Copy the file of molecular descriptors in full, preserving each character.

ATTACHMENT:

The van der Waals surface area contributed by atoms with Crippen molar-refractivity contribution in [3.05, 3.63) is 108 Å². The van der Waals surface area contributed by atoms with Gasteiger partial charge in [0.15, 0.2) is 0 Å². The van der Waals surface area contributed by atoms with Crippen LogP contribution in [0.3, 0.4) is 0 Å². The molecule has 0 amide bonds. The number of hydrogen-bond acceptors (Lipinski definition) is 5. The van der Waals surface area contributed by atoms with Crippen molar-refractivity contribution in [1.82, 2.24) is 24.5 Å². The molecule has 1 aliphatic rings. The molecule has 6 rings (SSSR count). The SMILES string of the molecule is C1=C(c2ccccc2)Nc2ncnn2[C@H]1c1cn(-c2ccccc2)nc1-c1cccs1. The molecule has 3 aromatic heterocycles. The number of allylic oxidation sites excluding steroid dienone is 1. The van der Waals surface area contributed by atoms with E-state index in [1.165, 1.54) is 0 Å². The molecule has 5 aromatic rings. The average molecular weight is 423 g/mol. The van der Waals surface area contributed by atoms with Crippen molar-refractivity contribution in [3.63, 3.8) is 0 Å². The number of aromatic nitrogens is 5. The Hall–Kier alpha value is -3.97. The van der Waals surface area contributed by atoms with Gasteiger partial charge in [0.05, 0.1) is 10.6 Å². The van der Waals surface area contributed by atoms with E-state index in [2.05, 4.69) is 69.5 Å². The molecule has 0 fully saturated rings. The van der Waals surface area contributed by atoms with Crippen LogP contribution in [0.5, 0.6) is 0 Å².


The van der Waals surface area contributed by atoms with Crippen molar-refractivity contribution in [3.05, 3.63) is 108 Å². The van der Waals surface area contributed by atoms with Gasteiger partial charge in [0.15, 0.2) is 0 Å². The van der Waals surface area contributed by atoms with Crippen LogP contribution in [0.3, 0.4) is 0 Å². The molecule has 0 amide bonds. The number of hydrogen-bond acceptors (Lipinski definition) is 5. The van der Waals surface area contributed by atoms with Crippen molar-refractivity contribution in [1.82, 2.24) is 24.5 Å². The molecule has 1 aliphatic rings. The molecule has 6 rings (SSSR count). The SMILES string of the molecule is C1=C(c2ccccc2)Nc2ncnn2[C@H]1c1cn(-c2ccccc2)nc1-c1cccs1. The molecule has 3 aromatic heterocycles. The number of allylic oxidation sites excluding steroid dienone is 1. The van der Waals surface area contributed by atoms with E-state index in [1.165, 1.54) is 0 Å². The molecule has 5 aromatic rings. The average molecular weight is 423 g/mol. The van der Waals surface area contributed by atoms with Crippen molar-refractivity contribution in [3.63, 3.8) is 0 Å². The number of aromatic nitrogens is 5. The Hall–Kier alpha value is -3.97. The van der Waals surface area contributed by atoms with Gasteiger partial charge in [0.05, 0.1) is 10.6 Å². The van der Waals surface area contributed by atoms with E-state index in [2.05, 4.69) is 69.5 Å². The molecule has 0 fully saturated rings. The van der Waals surface area contributed by atoms with Crippen LogP contribution in [0.5, 0.6) is 0 Å².